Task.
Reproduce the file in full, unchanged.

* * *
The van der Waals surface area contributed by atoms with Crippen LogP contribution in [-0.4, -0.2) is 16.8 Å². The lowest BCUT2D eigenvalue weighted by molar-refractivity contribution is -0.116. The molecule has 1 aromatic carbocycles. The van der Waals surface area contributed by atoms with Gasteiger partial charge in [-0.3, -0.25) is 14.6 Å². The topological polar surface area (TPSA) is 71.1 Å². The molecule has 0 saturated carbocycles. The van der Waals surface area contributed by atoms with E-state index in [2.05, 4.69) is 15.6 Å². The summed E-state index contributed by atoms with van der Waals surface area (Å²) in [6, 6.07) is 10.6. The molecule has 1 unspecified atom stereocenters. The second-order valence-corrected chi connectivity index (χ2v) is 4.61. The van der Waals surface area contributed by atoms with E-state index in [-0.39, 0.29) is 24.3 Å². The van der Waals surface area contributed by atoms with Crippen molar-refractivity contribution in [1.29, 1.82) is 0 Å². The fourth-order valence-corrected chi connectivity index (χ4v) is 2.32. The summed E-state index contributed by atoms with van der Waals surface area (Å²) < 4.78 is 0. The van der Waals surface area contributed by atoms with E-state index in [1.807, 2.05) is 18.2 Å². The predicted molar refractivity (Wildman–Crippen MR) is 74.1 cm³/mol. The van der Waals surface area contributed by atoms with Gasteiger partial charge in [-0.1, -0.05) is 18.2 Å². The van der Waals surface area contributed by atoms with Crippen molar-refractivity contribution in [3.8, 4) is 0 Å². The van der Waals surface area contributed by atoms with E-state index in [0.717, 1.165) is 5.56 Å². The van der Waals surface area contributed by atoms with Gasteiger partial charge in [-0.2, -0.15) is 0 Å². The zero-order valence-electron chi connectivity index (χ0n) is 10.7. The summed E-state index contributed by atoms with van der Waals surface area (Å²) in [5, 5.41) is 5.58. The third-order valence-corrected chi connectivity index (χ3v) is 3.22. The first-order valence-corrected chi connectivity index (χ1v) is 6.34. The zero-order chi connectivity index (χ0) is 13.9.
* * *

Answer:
The van der Waals surface area contributed by atoms with Crippen LogP contribution in [-0.4, -0.2) is 16.8 Å². The lowest BCUT2D eigenvalue weighted by molar-refractivity contribution is -0.116. The molecule has 1 aromatic carbocycles. The van der Waals surface area contributed by atoms with Gasteiger partial charge in [-0.3, -0.25) is 14.6 Å². The topological polar surface area (TPSA) is 71.1 Å². The molecule has 0 saturated carbocycles. The van der Waals surface area contributed by atoms with E-state index in [2.05, 4.69) is 15.6 Å². The summed E-state index contributed by atoms with van der Waals surface area (Å²) in [6, 6.07) is 10.6. The molecule has 1 unspecified atom stereocenters. The second-order valence-corrected chi connectivity index (χ2v) is 4.61. The van der Waals surface area contributed by atoms with E-state index in [-0.39, 0.29) is 24.3 Å². The van der Waals surface area contributed by atoms with Crippen molar-refractivity contribution in [1.29, 1.82) is 0 Å². The fourth-order valence-corrected chi connectivity index (χ4v) is 2.32. The summed E-state index contributed by atoms with van der Waals surface area (Å²) < 4.78 is 0. The van der Waals surface area contributed by atoms with E-state index in [1.807, 2.05) is 18.2 Å². The predicted molar refractivity (Wildman–Crippen MR) is 74.1 cm³/mol. The van der Waals surface area contributed by atoms with Gasteiger partial charge in [-0.1, -0.05) is 18.2 Å². The van der Waals surface area contributed by atoms with Crippen molar-refractivity contribution in [3.8, 4) is 0 Å². The van der Waals surface area contributed by atoms with E-state index in [0.717, 1.165) is 5.56 Å². The van der Waals surface area contributed by atoms with Gasteiger partial charge in [-0.2, -0.15) is 0 Å². The zero-order valence-electron chi connectivity index (χ0n) is 10.7. The summed E-state index contributed by atoms with van der Waals surface area (Å²) in [5, 5.41) is 5.58. The third-order valence-corrected chi connectivity index (χ3v) is 3.22. The first-order valence-corrected chi connectivity index (χ1v) is 6.34. The zero-order chi connectivity index (χ0) is 13.9.